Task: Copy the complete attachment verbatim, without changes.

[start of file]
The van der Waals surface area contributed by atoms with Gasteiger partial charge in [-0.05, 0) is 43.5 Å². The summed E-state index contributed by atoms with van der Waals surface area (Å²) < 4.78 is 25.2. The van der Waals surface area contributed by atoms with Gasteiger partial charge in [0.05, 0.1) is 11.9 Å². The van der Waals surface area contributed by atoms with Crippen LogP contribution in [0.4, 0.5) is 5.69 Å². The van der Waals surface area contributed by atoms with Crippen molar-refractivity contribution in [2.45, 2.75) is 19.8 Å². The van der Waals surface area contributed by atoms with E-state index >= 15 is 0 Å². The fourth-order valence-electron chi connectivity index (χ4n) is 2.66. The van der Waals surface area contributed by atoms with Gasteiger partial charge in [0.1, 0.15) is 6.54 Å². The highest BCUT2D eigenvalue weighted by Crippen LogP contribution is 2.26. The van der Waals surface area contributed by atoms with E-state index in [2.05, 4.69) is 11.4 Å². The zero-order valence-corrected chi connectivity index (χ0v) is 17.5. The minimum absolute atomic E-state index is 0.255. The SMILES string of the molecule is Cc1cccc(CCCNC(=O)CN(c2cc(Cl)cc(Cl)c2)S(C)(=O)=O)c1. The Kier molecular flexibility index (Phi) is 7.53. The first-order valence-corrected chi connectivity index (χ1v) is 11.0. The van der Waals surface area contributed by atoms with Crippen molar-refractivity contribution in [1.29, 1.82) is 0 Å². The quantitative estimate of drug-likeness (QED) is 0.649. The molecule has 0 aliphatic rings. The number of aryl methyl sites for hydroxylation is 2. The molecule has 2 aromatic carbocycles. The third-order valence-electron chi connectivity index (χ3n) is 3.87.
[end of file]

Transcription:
The van der Waals surface area contributed by atoms with Gasteiger partial charge in [-0.05, 0) is 43.5 Å². The summed E-state index contributed by atoms with van der Waals surface area (Å²) < 4.78 is 25.2. The van der Waals surface area contributed by atoms with Gasteiger partial charge in [0.05, 0.1) is 11.9 Å². The van der Waals surface area contributed by atoms with Crippen LogP contribution in [0.4, 0.5) is 5.69 Å². The van der Waals surface area contributed by atoms with Crippen molar-refractivity contribution in [2.45, 2.75) is 19.8 Å². The van der Waals surface area contributed by atoms with E-state index >= 15 is 0 Å². The fourth-order valence-electron chi connectivity index (χ4n) is 2.66. The van der Waals surface area contributed by atoms with Gasteiger partial charge in [0.1, 0.15) is 6.54 Å². The highest BCUT2D eigenvalue weighted by Crippen LogP contribution is 2.26. The van der Waals surface area contributed by atoms with E-state index in [2.05, 4.69) is 11.4 Å². The zero-order valence-corrected chi connectivity index (χ0v) is 17.5. The minimum absolute atomic E-state index is 0.255. The SMILES string of the molecule is Cc1cccc(CCCNC(=O)CN(c2cc(Cl)cc(Cl)c2)S(C)(=O)=O)c1. The Kier molecular flexibility index (Phi) is 7.53. The first-order valence-corrected chi connectivity index (χ1v) is 11.0. The van der Waals surface area contributed by atoms with Crippen molar-refractivity contribution in [1.29, 1.82) is 0 Å². The quantitative estimate of drug-likeness (QED) is 0.649. The molecule has 0 aliphatic rings. The number of aryl methyl sites for hydroxylation is 2. The molecule has 2 aromatic carbocycles. The third-order valence-electron chi connectivity index (χ3n) is 3.87.